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My observation of Christianity is that Jesus Christ is portrayed, worshiped and promoted in his state on the cross: suffering, crucified, having wounds. I don't see what sense this makes. This seems like a form of sadism.

Why is he not portrayed healthy? Why aren't his good deeds before the last supper remembered instead?

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The portrayal of Christ on the cross is primarily a Catholic thing. Most branches of Christianity put significant emphasis on the passion (his period of suffering), but Protestants tend to also emphasize that his final state is: risen, healed, alive. –  Caleb Aug 6 '13 at 8:06
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The answers to this question may be helpful to you: Why the difference in depiction of the cross between Catholics and Protestants? –  Steven Doggart Aug 6 '13 at 16:05
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3 Answers

Catholics portray, worship, and promote Jesus in all of His states of being, actions, words, etc.

A strong emphasis is placed on his suffering and death on a cross because it was in this act that He atoned for the sins of all humanity. This is the single most important thing He did because without it, we have no hope.

Paragraph 623 of the Catholic Catechism states:

By his loving obedience to the Father, "unto death, even death on a cross" (Phil 2:8), Jesus fulfills the atoning mission (cf. Is 53:10) of the suffering Servant, who will "make many righteous; and he shall bear their iniquities" (Is 53:11; cf. Rom 5:19)

It would be highly mistaken to think that Catholics only focus on the suffering of Christ. The Catholic Church teaches that in rising from the dead He confirms who he is and the work that He accomplished by His death.

Paragraph 651 of the Catechism states:

"If Christ has not been raised, then our preaching is in vain and your faith is in vain."521 The Resurrection above all constitutes the confirmation of all Christ's works and teachings. All truths, even those most inaccessible to human reason, find their justification if Christ by his Resurrection has given the definitive proof of his divine authority, which he had promised.

I'm sure with a little investigation, many examples can be found of Catholic images, prayers, etc. the are devoted to the healthy, happy, resurrected, glorious, etc. natures of Jesus Christ.

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I'm amused by that last sentence: you wrote it on August 6, the Feast of the Transfiguration! –  Ignatius Theophorus Aug 7 '13 at 5:21
    
Ignatius, that is an awesome point. –  brader24 Aug 7 '13 at 10:44
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The most central doctrine to Christianity is the atonement of Jesus Christ. He has borne all our griefs, sorrows and even the sins of all mankind from Adam to then end of time. Only because Jesus suffered this, men will be resurrected and be able to return to live with God after this life. As we come to understand that he has done this for us each individually, we will avoid sin, because he suffered for each sin we commit. We are constantly reminded of this eternal sacrifice by the bread and the wine we partake in remembrance of him and very often through symbols like the cross.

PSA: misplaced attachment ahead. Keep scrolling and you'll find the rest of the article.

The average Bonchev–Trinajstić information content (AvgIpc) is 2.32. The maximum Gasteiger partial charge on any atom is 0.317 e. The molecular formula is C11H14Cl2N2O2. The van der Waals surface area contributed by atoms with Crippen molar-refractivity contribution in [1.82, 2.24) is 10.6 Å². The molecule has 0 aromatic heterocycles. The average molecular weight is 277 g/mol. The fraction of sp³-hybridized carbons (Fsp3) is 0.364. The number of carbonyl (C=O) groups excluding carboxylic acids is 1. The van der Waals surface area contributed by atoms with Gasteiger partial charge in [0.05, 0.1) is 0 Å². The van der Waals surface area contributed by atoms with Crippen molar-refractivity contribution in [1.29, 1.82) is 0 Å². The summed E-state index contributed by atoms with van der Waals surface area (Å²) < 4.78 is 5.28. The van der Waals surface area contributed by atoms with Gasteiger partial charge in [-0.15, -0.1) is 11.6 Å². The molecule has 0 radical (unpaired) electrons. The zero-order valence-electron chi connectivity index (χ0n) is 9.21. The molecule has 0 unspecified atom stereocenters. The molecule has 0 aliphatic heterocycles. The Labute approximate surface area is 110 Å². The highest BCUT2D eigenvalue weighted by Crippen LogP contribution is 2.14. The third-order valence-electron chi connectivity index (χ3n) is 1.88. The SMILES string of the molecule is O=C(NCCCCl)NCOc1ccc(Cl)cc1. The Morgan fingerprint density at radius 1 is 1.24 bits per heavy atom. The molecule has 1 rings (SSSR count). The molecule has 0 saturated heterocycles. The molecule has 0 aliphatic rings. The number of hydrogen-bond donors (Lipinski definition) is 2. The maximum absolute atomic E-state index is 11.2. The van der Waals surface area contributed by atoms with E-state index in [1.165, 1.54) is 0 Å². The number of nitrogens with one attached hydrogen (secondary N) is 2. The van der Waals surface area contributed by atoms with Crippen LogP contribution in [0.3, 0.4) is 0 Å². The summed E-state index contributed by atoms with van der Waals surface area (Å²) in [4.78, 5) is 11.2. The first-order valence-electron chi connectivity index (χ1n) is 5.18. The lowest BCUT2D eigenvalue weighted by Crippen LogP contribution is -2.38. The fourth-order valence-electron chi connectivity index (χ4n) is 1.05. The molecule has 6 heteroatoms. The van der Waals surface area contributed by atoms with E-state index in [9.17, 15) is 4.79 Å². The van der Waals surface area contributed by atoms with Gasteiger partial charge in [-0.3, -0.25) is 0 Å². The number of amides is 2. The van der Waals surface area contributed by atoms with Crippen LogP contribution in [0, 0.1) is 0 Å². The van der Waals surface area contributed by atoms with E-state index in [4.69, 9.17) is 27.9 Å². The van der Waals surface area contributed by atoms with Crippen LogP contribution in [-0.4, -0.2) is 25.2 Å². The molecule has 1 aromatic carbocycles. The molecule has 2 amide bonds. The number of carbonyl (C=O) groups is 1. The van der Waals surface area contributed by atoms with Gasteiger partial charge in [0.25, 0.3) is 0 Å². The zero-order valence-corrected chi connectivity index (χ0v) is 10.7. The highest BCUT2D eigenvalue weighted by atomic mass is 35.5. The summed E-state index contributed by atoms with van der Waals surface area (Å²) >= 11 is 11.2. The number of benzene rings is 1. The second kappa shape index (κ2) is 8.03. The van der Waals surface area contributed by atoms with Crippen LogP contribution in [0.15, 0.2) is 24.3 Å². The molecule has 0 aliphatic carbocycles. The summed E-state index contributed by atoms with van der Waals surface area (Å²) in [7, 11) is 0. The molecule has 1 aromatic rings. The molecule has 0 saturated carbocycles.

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Welcome to C.SE. When you get the chance, I'd suggest you check out how we are different. As it stands, this sounds a lot more like a forum post than a discrete answer. While I may agree with you :) we are actually looking for answers rather than comments. –  Affable Geek Aug 6 '13 at 18:45
    
Hi and welcome. I'd love to see an expansion of this post into a full answer. I've added a post notice, when you've edited to expand please ping me and I'll come by an remove it. –  wax eagle Aug 6 '13 at 20:12
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We're looking for long answers that provide some explanation and context. Don't just give a one-line answer; explain why your answer is right, ideally with citations. Answers that don't include explanations may be removed.

To point us to the fact that Jesus really suffered and died, which is absolutely the one diametrically unique aspect of his life/existence that is central to Christianity. without this, nothing else would matter

It is supposed to be our constant reminder - a prompt for exactly this question.

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This really merits some expansion beyond just a "there are many reasons" –  wax eagle Aug 6 '13 at 20:10
    
thanks @waxeagle, updated –  Greg Bala Aug 6 '13 at 20:49
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thats...an interesting way to fix this...I was hoping for more text not less... –  wax eagle Aug 6 '13 at 20:50
    
@waxeagle I do not believe more information is needed. –  Greg Bala Aug 7 '13 at 18:26
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We're looking for long answers that provide some explanation and context. Don't just give a one-line answer; explain why your answer is right, ideally with citations. Answers that don't include explanations may be removed.

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